Self-defence argument not an option for killer Mobsters, Crown argues

Sio Matalasi with his father Iafeta at Waiouru in 2009, where Sio was an army trainee.
SUPPLIED

Sio Matalasi with his father Iafeta at Waiouru in 2009, where Sio was an army trainee.

Two Mongrel Mob members claiming self-defence for a fatal shooting had in fact been the aggressors, the Crown says.

Dillin Pakai and Shane Pierre Harrison wanted drugs but had only $10 and a cut-off rifle hidden in Pakai's trousers, Crown prosecutor Grant Burston​ told the Court of Appeal on Wednesday.

Shane Pierre Harrison during his trial in September 2014 for the murder of Alonsio (Sio) Matalasi.
FAIRFAX NZ

Shane Pierre Harrison during his trial in September 2014 for the murder of Alonsio (Sio) Matalasi.

In August 2013 the two Mongrel Mob Rogue members had gone to the home of a member of the Mongrel Mob Petone looking for drugs and, in his absence, had taken belongings including a phone.

When they were told to return the property they drove back to Petone, with Pakai firing shots at a bread delivery van on the trip.

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Dillin Pakai was found guilty as the shooter of Sio Matalasi.
FAIRFAX NZ

Dillin Pakai was found guilty as the shooter of Sio Matalasi.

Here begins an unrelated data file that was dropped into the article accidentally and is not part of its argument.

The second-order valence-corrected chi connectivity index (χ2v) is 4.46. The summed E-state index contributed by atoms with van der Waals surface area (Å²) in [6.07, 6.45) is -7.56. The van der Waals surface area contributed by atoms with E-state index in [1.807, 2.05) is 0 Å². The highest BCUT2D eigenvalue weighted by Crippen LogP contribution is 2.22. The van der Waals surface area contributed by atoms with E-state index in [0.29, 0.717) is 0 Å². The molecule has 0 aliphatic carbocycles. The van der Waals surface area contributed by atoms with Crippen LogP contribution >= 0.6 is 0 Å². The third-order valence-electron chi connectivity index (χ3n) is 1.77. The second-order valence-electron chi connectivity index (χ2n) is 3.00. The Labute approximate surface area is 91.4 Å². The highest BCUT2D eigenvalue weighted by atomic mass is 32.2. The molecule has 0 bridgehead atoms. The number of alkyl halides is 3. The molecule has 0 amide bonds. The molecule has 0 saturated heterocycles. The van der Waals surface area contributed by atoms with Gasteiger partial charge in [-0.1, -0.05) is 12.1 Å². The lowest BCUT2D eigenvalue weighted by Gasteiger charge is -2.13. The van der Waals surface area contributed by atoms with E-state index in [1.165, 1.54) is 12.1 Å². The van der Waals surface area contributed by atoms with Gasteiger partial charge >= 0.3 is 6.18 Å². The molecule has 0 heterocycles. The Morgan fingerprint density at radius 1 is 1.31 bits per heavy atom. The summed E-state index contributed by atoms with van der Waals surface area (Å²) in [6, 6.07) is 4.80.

Alonsio Matalasi, 25, was not in the Mongrel Mob but he had friends who were. ​Matalasi, known as Sio, was shot at point-blank range in the exchange that followed. 

Pakai, then a few weeks short of his 19th birthday, was the gunman. His lawyers told the Court of Appeal that Pakai acted in self-defence, trapped in a car with Matalasi trying to attack him with what was described as a samurai sword.

Shane Pierre Harrison, 46, was in the driver's seat with a gash to his head and a serious hand wound, trying to start the car to make their getaway.

Pakai was in a precarious situation, seeing Harrison's serious injuries and the jury should not have excluded Pakai's right to self-defence, lawyer Kevin Smith said.

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But Burston said Pakai and Harrison were the aggressors. Shooting Matalasi, whose weapon was a badly bent sword, had been excessive.

Pakai, now 21, and Harrison were found guilty of murdering Matalasi.

Both were sentenced to life imprisonment. Pakai has to serve at least 12 years and three months' jail before he can be considered for parole. 

Harrison has to serve 13 years' jail before he can be considered for parole.

Pakai and Harrison have appealed against their convictions. Pakai has also appealed against his sentence.

The Court of Appeal reserved its decision.

On Thursday the court is due to hear the Crown's appeal against Harrison and another convicted murderer avoiding having to serve their life terms without parole, for which they were at risk due to earlier "third strike" warnings.

 - Stuff

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